Wednesday, April 24, 2013

Questions in the Wake of Nuke Accidents at #Fukushima #Chernobyl & #SanOnofre

Uncomfortable Questions in the Wake of Nuclear Accidents at Fukushima and Chernobyl:
April 3, 2013

Truth Out, The Asia Pacific Journal

By Anders Pape Møller and Timothy A. Mousseau
Twenty nuclear accidents at the official International Nuclear Event Scale of 4 to 7 have occurred between 1952 and 2011 (Lelieveld et al. 2012). The risk of another major accident during the next 50 years is high and it has been estimated that some 30 million people could be directly affected by such an accident (Lelieveld et al. 2012). The highest risks occur around major metropolises such as New York, Washington, Atlanta, Toronto, Western Europe, Shanghai, Hong Kong, and Tokyo and Osaka. The lessons that have emerged from Chernobyl and Fukushima reveal a range of serious questions that must be answered appropriately, above all for the sake of citizens, but also for the credibility of the nuclear industry, and for framing the ongoing debate over energy alternatives. Because recent models suggest that more than half of released radioactive material from a nuclear disaster would be transported more than 1000 km from the site of release (Lelieveld et al. 2012), these questions are important even for citizens in distant countries. It is in this spirit that we have produced a list of unpleasant questions that have been a cause of concern since we first started conducting research at Chernobyl in 1992, and have grown in urgency since conducting research at Fukushima beginning in 2011.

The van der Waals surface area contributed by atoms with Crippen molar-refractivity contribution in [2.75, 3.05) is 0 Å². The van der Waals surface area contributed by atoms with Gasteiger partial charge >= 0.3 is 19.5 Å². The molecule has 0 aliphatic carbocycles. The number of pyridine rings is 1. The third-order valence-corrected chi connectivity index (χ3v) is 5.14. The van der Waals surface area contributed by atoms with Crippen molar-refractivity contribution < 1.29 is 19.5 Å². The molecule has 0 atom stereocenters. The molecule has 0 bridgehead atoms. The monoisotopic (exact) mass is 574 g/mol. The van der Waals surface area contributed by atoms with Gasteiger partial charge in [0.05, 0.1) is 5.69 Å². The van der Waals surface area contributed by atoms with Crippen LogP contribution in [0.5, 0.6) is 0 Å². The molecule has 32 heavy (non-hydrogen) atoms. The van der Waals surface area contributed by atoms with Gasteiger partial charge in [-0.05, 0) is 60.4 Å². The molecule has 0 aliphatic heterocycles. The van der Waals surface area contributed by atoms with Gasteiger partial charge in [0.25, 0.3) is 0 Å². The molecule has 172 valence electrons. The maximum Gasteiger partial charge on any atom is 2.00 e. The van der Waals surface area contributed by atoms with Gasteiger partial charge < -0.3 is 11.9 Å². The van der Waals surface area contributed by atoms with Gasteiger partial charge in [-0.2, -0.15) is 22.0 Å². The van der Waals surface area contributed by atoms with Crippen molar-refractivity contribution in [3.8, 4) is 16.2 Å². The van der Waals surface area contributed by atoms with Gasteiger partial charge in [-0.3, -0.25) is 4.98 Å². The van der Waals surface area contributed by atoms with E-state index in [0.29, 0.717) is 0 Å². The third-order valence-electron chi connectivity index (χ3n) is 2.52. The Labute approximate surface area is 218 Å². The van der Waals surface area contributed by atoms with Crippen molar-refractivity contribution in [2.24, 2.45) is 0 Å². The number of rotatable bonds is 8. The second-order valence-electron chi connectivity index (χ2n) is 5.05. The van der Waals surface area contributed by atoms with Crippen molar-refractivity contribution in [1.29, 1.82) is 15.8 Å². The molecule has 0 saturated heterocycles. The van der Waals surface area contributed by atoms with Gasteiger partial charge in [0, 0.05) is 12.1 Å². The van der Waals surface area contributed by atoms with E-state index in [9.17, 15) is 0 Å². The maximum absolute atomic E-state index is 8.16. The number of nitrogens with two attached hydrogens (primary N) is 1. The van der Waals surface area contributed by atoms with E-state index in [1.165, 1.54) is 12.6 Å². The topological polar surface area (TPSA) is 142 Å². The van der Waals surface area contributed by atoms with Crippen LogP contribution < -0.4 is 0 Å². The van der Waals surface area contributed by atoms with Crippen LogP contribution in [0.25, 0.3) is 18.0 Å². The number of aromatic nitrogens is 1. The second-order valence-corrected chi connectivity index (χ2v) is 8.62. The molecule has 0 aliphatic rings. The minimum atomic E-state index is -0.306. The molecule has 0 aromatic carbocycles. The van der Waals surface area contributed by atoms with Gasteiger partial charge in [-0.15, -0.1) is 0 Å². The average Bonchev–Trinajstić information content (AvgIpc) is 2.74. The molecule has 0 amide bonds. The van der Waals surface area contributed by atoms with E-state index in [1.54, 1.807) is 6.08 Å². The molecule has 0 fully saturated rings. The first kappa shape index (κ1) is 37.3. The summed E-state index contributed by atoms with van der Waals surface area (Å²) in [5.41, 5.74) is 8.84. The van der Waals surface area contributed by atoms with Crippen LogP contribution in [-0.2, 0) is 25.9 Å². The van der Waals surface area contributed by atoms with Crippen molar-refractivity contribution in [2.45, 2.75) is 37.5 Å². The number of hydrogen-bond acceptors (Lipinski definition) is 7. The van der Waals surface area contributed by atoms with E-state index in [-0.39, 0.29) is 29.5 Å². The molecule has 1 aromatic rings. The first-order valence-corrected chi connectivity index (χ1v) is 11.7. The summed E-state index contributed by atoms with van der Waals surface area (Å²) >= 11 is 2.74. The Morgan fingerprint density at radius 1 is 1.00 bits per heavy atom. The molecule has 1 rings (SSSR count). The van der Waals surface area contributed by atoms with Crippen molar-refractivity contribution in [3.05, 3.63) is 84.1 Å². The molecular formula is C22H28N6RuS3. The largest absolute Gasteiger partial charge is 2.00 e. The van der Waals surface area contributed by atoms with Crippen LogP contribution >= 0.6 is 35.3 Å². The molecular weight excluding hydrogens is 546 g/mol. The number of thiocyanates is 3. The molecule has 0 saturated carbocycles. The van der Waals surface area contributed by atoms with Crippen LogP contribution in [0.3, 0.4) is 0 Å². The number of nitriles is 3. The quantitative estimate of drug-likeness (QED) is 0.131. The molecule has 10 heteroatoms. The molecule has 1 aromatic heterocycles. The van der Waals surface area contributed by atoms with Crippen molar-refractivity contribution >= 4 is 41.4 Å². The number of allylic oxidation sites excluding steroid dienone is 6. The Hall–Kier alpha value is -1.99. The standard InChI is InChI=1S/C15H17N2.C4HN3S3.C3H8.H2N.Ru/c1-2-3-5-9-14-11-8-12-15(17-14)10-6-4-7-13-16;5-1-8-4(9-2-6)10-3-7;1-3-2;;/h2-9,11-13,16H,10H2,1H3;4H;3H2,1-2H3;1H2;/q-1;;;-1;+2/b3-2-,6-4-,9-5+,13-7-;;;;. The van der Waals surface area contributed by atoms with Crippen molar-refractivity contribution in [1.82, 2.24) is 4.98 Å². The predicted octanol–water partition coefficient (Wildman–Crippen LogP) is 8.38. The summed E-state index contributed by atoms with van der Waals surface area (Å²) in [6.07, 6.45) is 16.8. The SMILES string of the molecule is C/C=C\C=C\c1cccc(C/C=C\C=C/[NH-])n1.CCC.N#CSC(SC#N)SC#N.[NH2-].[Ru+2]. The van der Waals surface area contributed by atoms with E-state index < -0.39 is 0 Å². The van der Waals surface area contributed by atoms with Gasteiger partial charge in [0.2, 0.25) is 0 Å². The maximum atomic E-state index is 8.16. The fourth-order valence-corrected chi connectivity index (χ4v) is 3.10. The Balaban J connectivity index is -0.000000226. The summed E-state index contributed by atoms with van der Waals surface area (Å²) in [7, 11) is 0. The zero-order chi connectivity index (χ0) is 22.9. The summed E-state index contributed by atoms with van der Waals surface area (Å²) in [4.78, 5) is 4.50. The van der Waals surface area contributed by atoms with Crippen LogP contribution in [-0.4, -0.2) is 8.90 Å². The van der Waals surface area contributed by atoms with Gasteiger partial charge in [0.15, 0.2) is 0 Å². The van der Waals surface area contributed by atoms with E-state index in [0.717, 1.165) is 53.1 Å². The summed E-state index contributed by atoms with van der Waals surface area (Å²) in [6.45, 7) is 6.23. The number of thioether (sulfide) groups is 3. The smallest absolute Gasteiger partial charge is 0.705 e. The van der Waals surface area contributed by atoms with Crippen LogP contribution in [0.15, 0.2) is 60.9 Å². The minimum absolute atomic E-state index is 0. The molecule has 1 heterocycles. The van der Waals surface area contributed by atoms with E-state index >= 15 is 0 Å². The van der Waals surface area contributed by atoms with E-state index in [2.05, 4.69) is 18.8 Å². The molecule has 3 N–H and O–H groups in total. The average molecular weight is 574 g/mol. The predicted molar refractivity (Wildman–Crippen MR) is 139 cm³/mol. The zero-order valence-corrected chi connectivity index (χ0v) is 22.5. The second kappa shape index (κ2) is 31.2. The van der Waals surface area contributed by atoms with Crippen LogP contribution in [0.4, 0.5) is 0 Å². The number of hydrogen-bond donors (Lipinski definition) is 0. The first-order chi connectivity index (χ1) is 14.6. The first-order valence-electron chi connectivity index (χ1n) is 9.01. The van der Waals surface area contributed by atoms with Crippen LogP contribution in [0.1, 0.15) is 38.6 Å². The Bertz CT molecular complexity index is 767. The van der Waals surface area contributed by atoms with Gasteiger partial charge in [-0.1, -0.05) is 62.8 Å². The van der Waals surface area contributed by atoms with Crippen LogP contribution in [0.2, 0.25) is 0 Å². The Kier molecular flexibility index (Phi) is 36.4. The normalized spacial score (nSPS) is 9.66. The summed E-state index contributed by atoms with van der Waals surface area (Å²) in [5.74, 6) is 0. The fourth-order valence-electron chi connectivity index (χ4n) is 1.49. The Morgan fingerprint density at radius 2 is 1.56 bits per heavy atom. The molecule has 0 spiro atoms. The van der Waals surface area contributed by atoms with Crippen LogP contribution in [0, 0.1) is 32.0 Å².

Question 1: Why are nuclear reactors frequently clustered making problems much greater in case of emergencies? How to get to the other reactors if one melts down completely? Nuclear reactors are clustered with pairs, quadruplets or even planned clusters with six reactors located at a single site….
Full article